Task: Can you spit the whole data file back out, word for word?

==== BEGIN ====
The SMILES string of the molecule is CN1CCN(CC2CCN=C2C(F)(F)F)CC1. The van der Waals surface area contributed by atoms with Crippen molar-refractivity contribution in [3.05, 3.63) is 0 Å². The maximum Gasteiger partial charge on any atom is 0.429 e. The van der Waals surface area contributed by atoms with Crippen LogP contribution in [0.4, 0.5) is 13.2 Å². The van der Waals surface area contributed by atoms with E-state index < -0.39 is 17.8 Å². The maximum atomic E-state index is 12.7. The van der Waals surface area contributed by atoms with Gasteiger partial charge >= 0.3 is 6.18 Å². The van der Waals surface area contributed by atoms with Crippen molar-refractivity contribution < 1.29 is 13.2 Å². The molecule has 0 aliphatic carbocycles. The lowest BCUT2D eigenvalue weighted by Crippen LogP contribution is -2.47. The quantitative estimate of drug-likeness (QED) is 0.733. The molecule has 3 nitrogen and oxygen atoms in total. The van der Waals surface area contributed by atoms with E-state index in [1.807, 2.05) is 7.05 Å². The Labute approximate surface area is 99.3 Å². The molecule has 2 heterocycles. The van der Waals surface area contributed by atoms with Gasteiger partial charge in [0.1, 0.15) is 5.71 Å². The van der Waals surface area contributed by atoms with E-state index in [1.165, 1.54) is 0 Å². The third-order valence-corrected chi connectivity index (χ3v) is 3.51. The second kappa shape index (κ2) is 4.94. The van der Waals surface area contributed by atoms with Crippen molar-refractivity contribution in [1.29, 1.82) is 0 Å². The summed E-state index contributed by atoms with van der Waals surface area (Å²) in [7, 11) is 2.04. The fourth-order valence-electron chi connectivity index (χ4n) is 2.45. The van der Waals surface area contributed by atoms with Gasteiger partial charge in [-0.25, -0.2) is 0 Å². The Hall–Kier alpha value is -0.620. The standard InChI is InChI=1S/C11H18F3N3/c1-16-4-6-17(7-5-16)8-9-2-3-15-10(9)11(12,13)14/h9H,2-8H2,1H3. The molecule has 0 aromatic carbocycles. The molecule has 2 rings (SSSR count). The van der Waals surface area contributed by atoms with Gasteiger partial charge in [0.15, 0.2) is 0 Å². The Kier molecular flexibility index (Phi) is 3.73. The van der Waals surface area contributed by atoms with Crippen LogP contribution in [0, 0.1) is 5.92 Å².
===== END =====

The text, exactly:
The SMILES string of the molecule is CN1CCN(CC2CCN=C2C(F)(F)F)CC1. The van der Waals surface area contributed by atoms with Crippen molar-refractivity contribution in [3.05, 3.63) is 0 Å². The maximum Gasteiger partial charge on any atom is 0.429 e. The van der Waals surface area contributed by atoms with Crippen LogP contribution in [0.4, 0.5) is 13.2 Å². The van der Waals surface area contributed by atoms with E-state index < -0.39 is 17.8 Å². The maximum atomic E-state index is 12.7. The van der Waals surface area contributed by atoms with Gasteiger partial charge >= 0.3 is 6.18 Å². The van der Waals surface area contributed by atoms with Crippen molar-refractivity contribution < 1.29 is 13.2 Å². The molecule has 0 aliphatic carbocycles. The lowest BCUT2D eigenvalue weighted by Crippen LogP contribution is -2.47. The quantitative estimate of drug-likeness (QED) is 0.733. The molecule has 3 nitrogen and oxygen atoms in total. The van der Waals surface area contributed by atoms with E-state index in [1.807, 2.05) is 7.05 Å². The Labute approximate surface area is 99.3 Å². The molecule has 2 heterocycles. The van der Waals surface area contributed by atoms with Gasteiger partial charge in [0.1, 0.15) is 5.71 Å². The van der Waals surface area contributed by atoms with E-state index in [1.165, 1.54) is 0 Å². The third-order valence-corrected chi connectivity index (χ3v) is 3.51. The second kappa shape index (κ2) is 4.94. The van der Waals surface area contributed by atoms with Crippen molar-refractivity contribution in [1.29, 1.82) is 0 Å². The summed E-state index contributed by atoms with van der Waals surface area (Å²) in [7, 11) is 2.04. The fourth-order valence-electron chi connectivity index (χ4n) is 2.45. The van der Waals surface area contributed by atoms with Gasteiger partial charge in [-0.25, -0.2) is 0 Å². The Hall–Kier alpha value is -0.620. The standard InChI is InChI=1S/C11H18F3N3/c1-16-4-6-17(7-5-16)8-9-2-3-15-10(9)11(12,13)14/h9H,2-8H2,1H3. The molecule has 0 aromatic carbocycles. The molecule has 2 rings (SSSR count). The van der Waals surface area contributed by atoms with Gasteiger partial charge in [0.15, 0.2) is 0 Å². The Kier molecular flexibility index (Phi) is 3.73. The van der Waals surface area contributed by atoms with Crippen LogP contribution in [0, 0.1) is 5.92 Å².